This is a perfectly efficient and best practice OOP approach that ColdFusion handles very well. The problem arises when a child resultset of ids (usually a query or array) is used to iterate over and call the read function in the dao to get the vo properties from the db to return via remoting to the Flex application.

The main issue here is performance, specifically with the possible 100s of calls that can be made to the database in one ColdFusion request from the application. Imagine a dump truck going 200 times to the gravel pit taking one pebble, with today's gas prices I don't think you'd last long on the job if you took that approach 8-)... This is what you are doing when you loop over queries. Not only could these calls prove to be slow and taxing on the database but it can also lock up threads in ColdFusion and create cpu and memory spiking out of the shoot. You also have to deal with any kind of network latency that may exist between your CF server and the database as well. AAAACKKKKK!

But there is a solution: First a band-aid needs to be applied. For these complex objects an investigation must be made to locate where these iterating processes could be going on. Second, there is a function in ColdFusion that automagically converts a query field to a comma-delimited value list(or delimiter of your choosing). The function is called "valueList(query.column, ',')" there is also a quotedValueList for strings. With this list you could then use the SQL IN clause on the hopefully indexed id field used to pull back the child VO data. Add another function in the dao or better yet the data gateway that specifies readMultiple or getMulipleObjectName...

Once this is done the code should truly be refactored to call the database only once for all its data (think one cf call/one db call). If you did not know ColdFusion is one of the most robust languages when integrating with the more popular dbms on the market (Oracle, SQL Server, MySQL, DB2, Informix). The cfstoredproc tag allows you to call into a stored procedure to get procedure resultsets.

cfstoredproc also allows a developer to return multiple resultsets from a stored procedure to ColdFusion. So, one call to a stored procedure in Oracle that returns 2,3,4,or more ref cursors to ColdFusion. These could be all your objects' data which only requires you to loop once over all of them (maybe some nesting and brief logic to create them, but still 1000s of times faster than separate db calls for each loop).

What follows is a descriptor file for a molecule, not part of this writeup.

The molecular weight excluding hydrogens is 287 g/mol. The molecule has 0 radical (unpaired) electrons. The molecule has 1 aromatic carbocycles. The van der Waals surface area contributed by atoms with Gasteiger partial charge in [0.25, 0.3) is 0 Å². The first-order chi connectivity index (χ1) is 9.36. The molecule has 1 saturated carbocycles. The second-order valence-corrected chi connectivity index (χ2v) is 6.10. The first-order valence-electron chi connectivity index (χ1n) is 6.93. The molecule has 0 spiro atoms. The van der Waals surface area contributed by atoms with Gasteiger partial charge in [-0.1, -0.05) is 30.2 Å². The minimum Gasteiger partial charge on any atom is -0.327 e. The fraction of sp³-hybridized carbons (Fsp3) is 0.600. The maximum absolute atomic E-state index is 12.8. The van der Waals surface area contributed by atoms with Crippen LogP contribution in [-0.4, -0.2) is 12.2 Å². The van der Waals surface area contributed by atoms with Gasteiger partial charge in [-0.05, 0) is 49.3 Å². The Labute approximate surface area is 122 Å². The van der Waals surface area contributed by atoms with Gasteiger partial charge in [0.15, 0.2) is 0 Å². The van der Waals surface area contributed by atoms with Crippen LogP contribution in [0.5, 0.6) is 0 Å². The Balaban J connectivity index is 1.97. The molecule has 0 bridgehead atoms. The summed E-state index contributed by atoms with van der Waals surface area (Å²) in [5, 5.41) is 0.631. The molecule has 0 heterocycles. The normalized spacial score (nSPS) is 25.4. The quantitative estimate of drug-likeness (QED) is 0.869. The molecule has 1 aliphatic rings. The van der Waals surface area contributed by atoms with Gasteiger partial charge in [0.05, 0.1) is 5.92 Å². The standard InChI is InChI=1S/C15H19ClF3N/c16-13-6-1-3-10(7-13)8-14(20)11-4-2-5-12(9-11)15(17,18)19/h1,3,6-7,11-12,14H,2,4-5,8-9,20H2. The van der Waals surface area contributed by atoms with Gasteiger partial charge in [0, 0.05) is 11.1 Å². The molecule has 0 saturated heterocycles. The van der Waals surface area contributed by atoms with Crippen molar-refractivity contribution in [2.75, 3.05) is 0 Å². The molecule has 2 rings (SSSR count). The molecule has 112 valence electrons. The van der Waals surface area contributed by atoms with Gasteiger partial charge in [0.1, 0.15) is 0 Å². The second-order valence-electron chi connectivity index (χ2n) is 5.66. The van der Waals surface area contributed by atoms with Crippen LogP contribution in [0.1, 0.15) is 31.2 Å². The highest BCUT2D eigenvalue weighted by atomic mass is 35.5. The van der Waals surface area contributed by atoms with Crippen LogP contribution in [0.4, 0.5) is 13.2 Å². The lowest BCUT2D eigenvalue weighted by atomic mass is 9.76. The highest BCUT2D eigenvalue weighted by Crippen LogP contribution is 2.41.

This may be one of the drier entries I've had (no code, pictures, jokes). But I hope it helps you when using and not abusing the ColdFusion extension wizards in Flex 8-).

Universal Mind is Blogging

Check it out here: UM Blog.

UM is made up of a bunch of stellar Adobe and related software IT professionals. They have some incredible information to share with regard to Flex, Flash, AIR, CF, Java, etc. and we can all learn from them. Enjoy!

Session Damage

I have written about the architectural flaws I see in various applications, many focusing on poor database design and poorly written sql. I felt it necessary to write about an issue I have seen in various web applications that unbeknownst to the developer/architect can hinder and or ultimately spell disaster for the application and the customer using the application.

The title "Session Damage" came about from this very issue. When does storing information in session scope in CF, ASP.NET, JSP, etc. become a problem? I've seen a couple of scenarios that were poor approaches to utilizing session. My first experience with this was (not having seen the actual code) when monitoring the JRUN service on a UNIX (Solaris) machine I witnessed 4 megabyte of memory peeling off the server upon every new login. Initially my mind went to the idea that there was a memory leak somewhere due to the memory bloat. On the UNIX platform this caused the operating system to dump core and restart the service when memory exceeded set thresholds. This lead to customers losing shopping cart/session data left and right. YIKES!!!!